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Publication Date : 28-02-2013
The tea kettle features as a motif in Artist Syed Faraz Ali's eccentric exhibition of sculptures in Karachi
During World War II, a famous Hollywood film studio known for popularising certain cartoon characters made propaganda movies for the US army. Apart from that, cartoon masks were designed as a measure to save the civilians from chemical warfare. This prompted some artists to depict the situation through their artwork. Some succeeded, some did not.
Artist Syed Faraz Ali in an exhibition of his latest sculptures titled Darkhuast Bara-i-Indiraj, which is underway at the Art Chowk Gallery in Karachi, has used the concept with tremendous effect and has in fact gone a step ahead. His artworks touch on the current theme of the US invasion in Afghanistan and the war that raged on after the ghastly 9/11 attacks.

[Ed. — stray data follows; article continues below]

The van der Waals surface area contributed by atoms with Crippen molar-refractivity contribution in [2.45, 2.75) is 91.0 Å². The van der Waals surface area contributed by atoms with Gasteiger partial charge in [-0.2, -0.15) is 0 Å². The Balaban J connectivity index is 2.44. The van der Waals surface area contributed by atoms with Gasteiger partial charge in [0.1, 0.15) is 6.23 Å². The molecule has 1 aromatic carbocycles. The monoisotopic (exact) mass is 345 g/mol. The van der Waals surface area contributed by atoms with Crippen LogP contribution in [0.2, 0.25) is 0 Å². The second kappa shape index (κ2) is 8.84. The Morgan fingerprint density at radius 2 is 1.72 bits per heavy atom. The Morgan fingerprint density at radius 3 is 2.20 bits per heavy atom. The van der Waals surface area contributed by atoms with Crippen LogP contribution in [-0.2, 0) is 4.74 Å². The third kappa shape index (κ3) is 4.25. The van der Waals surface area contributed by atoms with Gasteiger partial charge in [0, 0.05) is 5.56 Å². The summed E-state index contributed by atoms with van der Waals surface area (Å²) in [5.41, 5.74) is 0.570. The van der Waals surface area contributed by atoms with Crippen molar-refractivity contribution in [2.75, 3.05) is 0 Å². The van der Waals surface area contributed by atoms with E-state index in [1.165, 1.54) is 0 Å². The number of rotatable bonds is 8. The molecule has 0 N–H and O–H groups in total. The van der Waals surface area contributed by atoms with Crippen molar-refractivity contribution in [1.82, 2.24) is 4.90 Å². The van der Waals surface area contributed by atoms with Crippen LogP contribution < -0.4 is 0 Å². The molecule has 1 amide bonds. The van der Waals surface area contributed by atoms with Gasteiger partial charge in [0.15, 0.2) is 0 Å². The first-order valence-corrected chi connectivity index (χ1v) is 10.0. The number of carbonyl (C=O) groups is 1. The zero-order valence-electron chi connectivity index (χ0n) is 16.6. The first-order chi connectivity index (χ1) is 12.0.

The artist throws an indigenous motif into the scheme of things: the chainak (a tea kettle). Anyone who is familiar with our part of the world will instantly know that the kettle plays a ubiquitous role in the everyday life of the Pushtuns. Faraz has employed it as a weapon of war. This does not imply that there is an inherent shortcoming in the pot or container, rather points to the politics that is involved in the ostensible economic side to it. This is evident from the very first piece in the exhibition titled ‘Hidden Truth’ (stainless steel and glass). The dollar bill that the viewer can see in the mirror attached to the kettle is self-axiomatic.
However, it is with ‘The New Way of Kashkol’ (wood, stainless steel and brass) that Faraz impresses the most. The political content in the artwork is more than apparent with bullets dropping into a bowl. But it is the aesthetic element that the artist has been so wonderfully able to gel with the concept that doubles the charm of the artwork. Despite the directness of the theme, there is a nice artistic suggestibility to the exhibit. It is always pleasing to the eye.
‘Armytoon’ (plastic, rubber, mounted on canvas and board) takes the exhibition to a level where satire becomes more pronounced and complex.
The exhibition will be open till March 1.